Northern News Services
Wednesday, June 27, 2007
KIVALLIQ - Conservation groups are up in arms after uranium exploration permits have been issued for areas regarded as caribou calving grounds.
Monte Hummel, president of World Wildlife Fund Canada, expressed concerns over uranium exploration permits issued for caribou calving grounds. Those permits are being issued against the recommendations of the Beverly and Qamanirjuaq Caribou Management Board, a group working on behalf of local hunters and trappers to ensure the continued health of the herds. - photo courtesy of World Wildlife Fund Canada
Monte Hummel, president of World Wildlife Fund Canada, presented his concerns at meetings in Baker Lake earlier this month.
"I find it really outrageous that governments are so pro-mining, they're issuing permits on calving grounds," said Hummel.
Carl McLean, director of operations for Indian and Northern Affairs Canada (INAC), confirmed the are being issued on calving grounds outside of protected areas.
While caribou protection measures must be applied to these areas, the Beverly and Qamanirjuaq Caribou Management Board, a group that works to protect the herds, has recommended no permits be issued on these grounds.
Ross Thompson, secretary-treasurer of the board said the group's main concerns stem from a lack of information on current caribou numbers.
Thompson noted no surveys have been conducted on caribou populations in the area since 1994.
"Until we get that, we don't think there should be an incremental release of leases on the calving, post-calving, and watering grounds," said Thompson.
"What tends to be brought forward are the jobs, the jobs, the jobs.
"As long as the caribou are there, they're taking advantage that they'll always be there."
McLean agrees with Thompson that more information needs to be collected to protect the herds.
"One issue everyone recognizes is there's very little data available."
McLean noted that INAC had provided funding for more survey initiatives.
Hummel says that permits should not be issued on these grounds until this lack of information is resolved.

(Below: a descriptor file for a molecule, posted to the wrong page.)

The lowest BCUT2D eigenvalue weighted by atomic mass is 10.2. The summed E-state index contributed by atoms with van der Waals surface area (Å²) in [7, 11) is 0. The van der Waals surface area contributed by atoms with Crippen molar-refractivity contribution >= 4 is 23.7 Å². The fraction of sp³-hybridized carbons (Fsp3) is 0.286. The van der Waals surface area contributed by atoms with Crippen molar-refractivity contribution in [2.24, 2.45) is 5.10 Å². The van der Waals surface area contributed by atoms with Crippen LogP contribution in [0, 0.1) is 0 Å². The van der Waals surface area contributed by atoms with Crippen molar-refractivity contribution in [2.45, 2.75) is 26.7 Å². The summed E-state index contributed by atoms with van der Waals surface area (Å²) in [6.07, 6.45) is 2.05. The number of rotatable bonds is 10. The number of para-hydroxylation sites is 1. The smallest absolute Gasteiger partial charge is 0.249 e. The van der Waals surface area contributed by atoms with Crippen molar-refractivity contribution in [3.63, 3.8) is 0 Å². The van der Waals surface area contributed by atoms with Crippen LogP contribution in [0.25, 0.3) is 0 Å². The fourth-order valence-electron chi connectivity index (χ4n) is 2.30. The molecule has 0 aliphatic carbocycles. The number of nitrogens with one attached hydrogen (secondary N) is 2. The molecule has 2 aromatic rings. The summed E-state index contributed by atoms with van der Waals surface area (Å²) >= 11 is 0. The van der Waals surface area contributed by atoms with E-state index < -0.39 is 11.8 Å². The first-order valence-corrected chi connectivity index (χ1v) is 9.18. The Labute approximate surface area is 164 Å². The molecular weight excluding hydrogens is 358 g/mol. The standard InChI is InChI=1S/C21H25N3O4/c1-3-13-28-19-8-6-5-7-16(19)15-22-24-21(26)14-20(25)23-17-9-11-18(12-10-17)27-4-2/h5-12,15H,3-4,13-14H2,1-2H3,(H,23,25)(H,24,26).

"The sequencing is kind of backwards in our view," said Hummel.
He referred to a situation in Lutsel K'e where investments in uranium exploration were wasted, after further development was denied by an NWT regulatory agency over similar concerns.
"It's not good for the companies, it's not good for the communities," said Hummel.
The company involved in that case is still hopeful the minister of Indian and Northern Affairs will trump the ruling made by the Mackenzie Valley Environmental Impact Review Board.
Joe Kaludjak, vice-president of the Kivalliq Inuit Association, addressed the threat these conservation issues hold on businesses.
He said those companies are well aware of the land use plan, that the KIA reserves the right to stop activity.
He said the Keewatin Land Use plan gives KIA enough provisions to protect the caribou.
"Through the Keewatin land use plan, we can stop exploration going through the site," said Kaludjak, noting the KIA employs six to seven people at a time who survey the caribou.
"I think we can protect caribou better than those guys," said Kaludjak, referring to the caribou management board. "Because we can stop exploration if we have to."
McLean noted that many companies, including Areva Resources - which could begin construction of a mine in the area as early as 2012 - are working with INAC to address conservation concerns.
Baker Lake, Rankin Inlet, Repulse Bay and Arviat hamlets have all passed motions supporting uranium development.
In conjunction with the meetings held in Baker Lake, this will fulfill the two clauses of the land use plan giving a green light to continue uranium development in the area.
KIA is still waiting for motions from the remaining Kivalliq communities, however uranium exploration in the areas is ongoing.